“This evening, the Iraqi army invaded Kuwait. The United States will not stand by and watch an ally be overrun by a dictator.
“Therefore, I call upon every American citizen to travel to the Middle East to fight the Iraqis and help free Kuwait. Private citizens, gather your weapons – guns, knives, hatchets, pitchforks – whatever you can find. Book your plane tickets to Kuwait, and bring plenty of cash for food, transportation, medical care, etc. And may God be with you in this righteous cause.”
And the American people said, “Huh?”
This didn’t really happen. But what if it had? What if the President called upon untrained, unequipped, unsupported American citizens to travel 12,000 miles from home to fight a foreign army?
Two things: you’d have seen very few volunteers. And those who did go would have been routed. Quickly.
So what did President Bush really do? He sent in the military. Well trained. Well equipped. Well supported.
My little historical rewrite is designed to illustrate how ridiculous it is to expect men to make disciples without training, equipping and support. Yet this is exactly what many preachers and men’s ministers tell their men to do.
Many times I’ve been admonished from the pulpit to go out and make disciples – on my own, with little or no support from the church. “Just go out and find a handful of guys and start discipling them,” they say.
The few men who try this are usually routed. They quickly find themselves in over their heads. They have a bad experience, so they never try it again.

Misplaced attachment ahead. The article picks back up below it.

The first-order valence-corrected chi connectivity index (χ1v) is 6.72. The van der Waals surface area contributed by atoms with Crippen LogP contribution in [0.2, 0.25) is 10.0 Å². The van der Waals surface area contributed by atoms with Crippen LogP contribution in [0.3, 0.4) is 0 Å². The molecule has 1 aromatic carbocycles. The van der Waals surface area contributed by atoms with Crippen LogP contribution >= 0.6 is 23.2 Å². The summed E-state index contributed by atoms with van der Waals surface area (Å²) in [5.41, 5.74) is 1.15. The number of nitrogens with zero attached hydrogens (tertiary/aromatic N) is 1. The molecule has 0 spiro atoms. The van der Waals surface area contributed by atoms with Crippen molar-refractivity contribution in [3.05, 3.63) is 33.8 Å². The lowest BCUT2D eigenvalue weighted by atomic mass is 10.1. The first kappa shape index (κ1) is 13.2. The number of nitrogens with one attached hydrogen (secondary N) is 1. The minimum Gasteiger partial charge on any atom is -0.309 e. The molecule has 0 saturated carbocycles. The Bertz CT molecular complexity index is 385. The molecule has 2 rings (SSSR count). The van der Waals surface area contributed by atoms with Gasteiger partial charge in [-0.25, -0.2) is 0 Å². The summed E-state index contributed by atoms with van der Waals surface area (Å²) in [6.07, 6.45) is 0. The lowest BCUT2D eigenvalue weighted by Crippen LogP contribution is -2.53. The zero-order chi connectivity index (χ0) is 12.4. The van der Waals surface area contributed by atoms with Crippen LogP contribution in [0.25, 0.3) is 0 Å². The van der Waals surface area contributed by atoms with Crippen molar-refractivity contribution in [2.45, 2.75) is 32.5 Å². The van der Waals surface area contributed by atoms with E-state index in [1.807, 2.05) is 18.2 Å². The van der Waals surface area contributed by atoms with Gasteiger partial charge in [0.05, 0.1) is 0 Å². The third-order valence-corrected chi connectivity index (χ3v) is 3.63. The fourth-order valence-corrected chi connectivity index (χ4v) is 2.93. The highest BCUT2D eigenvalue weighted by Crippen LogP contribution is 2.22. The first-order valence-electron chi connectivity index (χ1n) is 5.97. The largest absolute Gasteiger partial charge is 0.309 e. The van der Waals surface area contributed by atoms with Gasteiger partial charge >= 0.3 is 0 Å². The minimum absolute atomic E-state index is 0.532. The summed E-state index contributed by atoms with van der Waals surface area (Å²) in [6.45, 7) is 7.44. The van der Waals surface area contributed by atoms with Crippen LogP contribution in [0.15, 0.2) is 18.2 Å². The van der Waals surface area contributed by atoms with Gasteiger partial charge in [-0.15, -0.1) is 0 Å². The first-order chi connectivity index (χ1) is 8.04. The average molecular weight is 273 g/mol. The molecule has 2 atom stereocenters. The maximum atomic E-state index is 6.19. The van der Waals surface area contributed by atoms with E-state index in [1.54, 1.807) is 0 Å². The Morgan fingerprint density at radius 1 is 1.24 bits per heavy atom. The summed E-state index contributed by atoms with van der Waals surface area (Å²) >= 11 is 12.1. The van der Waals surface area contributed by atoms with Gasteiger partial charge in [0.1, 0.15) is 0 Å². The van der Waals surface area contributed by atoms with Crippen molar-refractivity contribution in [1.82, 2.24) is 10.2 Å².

They become afraid to make disciples.
Disciple making is hard. It’s not a quick, one shot operation. It’s a slog. And it is absolutely, positively not meant to be done alone.
Jesus sent his men out two-by-two. Even before this, he built a very efficient disciple-making network.
First he trained 12 men. He paired them. Then sent them out to minister. They returned rejoicing.
Then he sent out 72 more. The Bible is not clear how these second-tier disciples were tutored, but I can work a calculator: Six pairs of apostles, each working with twelve men, could have trained the 72.
How effective was this disciple-making structure? Even the demons submitted to these men. (Matt 10:17)
The church often calls upon individuals to go out and serve God courageously – but we do not build the support structures around them that will enable them to succeed.
So what’s the answer?
We need to start thinking like a general when it comes to evangelism and discipleship.
A general’s first thought is training. How prepared are his men? Are they ready for the challenge that awaits?
His next concern is his supply lines. How will he get food, weaponry, medicine and vehicles to his frontline troops?
In the same way, pastors and men’s ministers should be thinking about training and equipping their people first. It’s important to build support networks around their members, so they can do the hard things Jesus called them to do.
Admittedly, the military generals have an advantage: their troops work for them full-time. They have to obey orders. Pastors command part-time armies full of reluctant volunteers who constantly flake out.
And Jesus had an advantage: he could perform literal miracles in real time. Feeding 5000 hungry men out of a lunch pail will get men’s attention.
Pastors and men’s ministers should realize that a call from the stage “to go out on your own and make disciples,” would rarely bear fruit. If anything, it would set men up for failure – to the point they will be afraid to ever minister again. Our churches are full of Christians who are paralyzed because they were burned last time they tried to minister in Jesus’ name.
If we’re serious about turning common men into disciple makers, our call to them must be along these lines: “We’re going to create a support structure around you so you can become disciple makers. Within this structure you will have a sacred role and an important function that only you can fulfill. We will train you and depend on you – and you can depend on us. When you are ready we will send you and a buddy to fight together. It will be hard. There will be victories and defeats. Through it all you will not be left behind. Now who’s ready for battle?”